So that was how I first gained real knowledge of the crisis that was going on. If we fast forward a little bit, I started working on the Netflix show Orange is the New Black and that was a great experience for me creatively to see this beautiful marriage of a show that is incredibly entertaining and artistically satisfying for everyone involved in it. But it also has this beautiful social impact and has a message that needs to be shared and that people were really benefiting from seeing. I had the fantastic experience of being approached by women who were in prison and hearing how much that show meant to them and how it helped to remind that they were human and that they weren’t just this one-dimensional criminal. That lit the other fire of “How can I find more jobs that do that?” Ones that satisfy creative or comedic inclinations that I’ve had throughout my career and also make a difference.
With those two things kind of bubbling inside, this idea for a game show that tackles student debt just kind of came out.
What about the tone? It reminded me a little bit of Remote Control, the late 80s MTV game show.
Remote Control was a big touchstone for me. When I was first meeting with people, I would ask them if they were familiar with that show because it managed to create this kind of chaotic comedy where it felt like, “I know this is a real trivia show, but it also feels like it could go off the rails at any moment.” I wanted to capture that because I’m asking people to come on this show and share their stories and I feel like I owe them a great deal for that. People can be embarrassed about their debt. It’s not something that everyone talks about freely, and when someone says that they are willing to come on and share their stories with us, I really want to make it worthwhile for them. One way was to give them the opportunity to win money.
I wanted the show to be a fun experience for the people that were coming on and for the people tuning in. If I’m going to tackle this thing, the great approach is to laugh at it first. When you have a problem that is so huge, let’s start by admitting that this is absurd. The fact that this is what happens to people that want to go to college is insane. If we can all just sit here for a second and laugh at the absurdity of this, then we can move forward as a group.
You also seem really anxious to give everybody money.
It felt at times like “I can’t believe I got this show made. Let me give away as much money as possible before something happens before it disappears.” The game is designed for people to win money. Obviously, it’s a trivia contest, and some people are going to be better than others. But the people who have come on, they’ve shared a story with me and for that I want them to win.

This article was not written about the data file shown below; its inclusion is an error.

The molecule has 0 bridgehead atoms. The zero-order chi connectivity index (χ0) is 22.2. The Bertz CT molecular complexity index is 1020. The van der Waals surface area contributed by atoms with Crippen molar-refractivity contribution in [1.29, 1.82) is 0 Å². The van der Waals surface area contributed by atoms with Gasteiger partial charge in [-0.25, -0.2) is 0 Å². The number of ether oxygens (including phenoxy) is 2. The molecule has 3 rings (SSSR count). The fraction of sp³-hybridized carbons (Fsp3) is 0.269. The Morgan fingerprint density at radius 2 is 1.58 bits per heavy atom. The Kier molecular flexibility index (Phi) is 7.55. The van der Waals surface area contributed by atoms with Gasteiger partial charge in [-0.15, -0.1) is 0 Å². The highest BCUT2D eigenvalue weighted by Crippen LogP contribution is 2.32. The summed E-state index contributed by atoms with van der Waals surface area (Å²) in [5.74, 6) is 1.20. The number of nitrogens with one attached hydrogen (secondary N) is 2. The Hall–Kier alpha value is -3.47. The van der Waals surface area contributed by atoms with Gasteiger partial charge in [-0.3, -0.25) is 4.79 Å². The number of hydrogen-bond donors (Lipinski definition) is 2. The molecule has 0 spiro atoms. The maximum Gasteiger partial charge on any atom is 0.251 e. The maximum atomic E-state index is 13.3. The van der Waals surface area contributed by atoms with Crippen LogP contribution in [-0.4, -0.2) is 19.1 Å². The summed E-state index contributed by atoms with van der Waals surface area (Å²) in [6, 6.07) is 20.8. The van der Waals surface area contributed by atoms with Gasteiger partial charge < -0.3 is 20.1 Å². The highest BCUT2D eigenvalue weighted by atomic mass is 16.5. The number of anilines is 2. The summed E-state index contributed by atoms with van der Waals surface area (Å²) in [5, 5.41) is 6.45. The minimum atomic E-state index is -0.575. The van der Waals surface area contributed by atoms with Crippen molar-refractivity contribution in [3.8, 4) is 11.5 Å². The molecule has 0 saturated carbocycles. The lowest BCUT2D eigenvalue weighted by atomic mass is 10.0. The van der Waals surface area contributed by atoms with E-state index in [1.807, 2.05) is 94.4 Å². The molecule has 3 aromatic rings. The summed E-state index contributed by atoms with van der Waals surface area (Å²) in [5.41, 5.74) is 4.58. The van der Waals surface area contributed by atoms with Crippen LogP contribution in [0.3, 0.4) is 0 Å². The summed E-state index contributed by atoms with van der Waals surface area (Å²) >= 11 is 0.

Do you ever find yourself rooting for one person over the other people?
No. I mean I’ve been rooting for all them really. You can get caught up in moments where somebody is making a comeback. I would find myself getting excited if somebody was coming far from behind. But our casting just went out and found such a phenomenal group of people that I wish everybody could have won.
I totally understand. I was so excited to see the people who weren’t the grand prize winners didn’t walk away empty-handed because, by the time they are leaving, you really like them.
It’s so easy for people to focus on “I didn’t have it easy. I paid off my loans. Why is this person on a show? Why are they getting their loans paid off?” It’s popular right now to have a knee-jerk reaction to other people struggling and just be like “Well, it’s not easy for me either right now.” And though there is truth to that, you’re leapfrogging over having empathy for each other. We want people to connect with our contestants. Whether college should be tuition free or not, whether you think the college system is fine, let’s just look at someone whose coming on the stage and saying “I’m in a tough spot. These are the things that my debt is preventing me from doing.” Let’s connect with that and say “Alright, I see that you’re struggling; I hope you can figure this out.”
You’re doing a great job of doing that and boosting the signal of the discussions. What do you think is going to happen with student loan debt? Do you have any predictions about the future?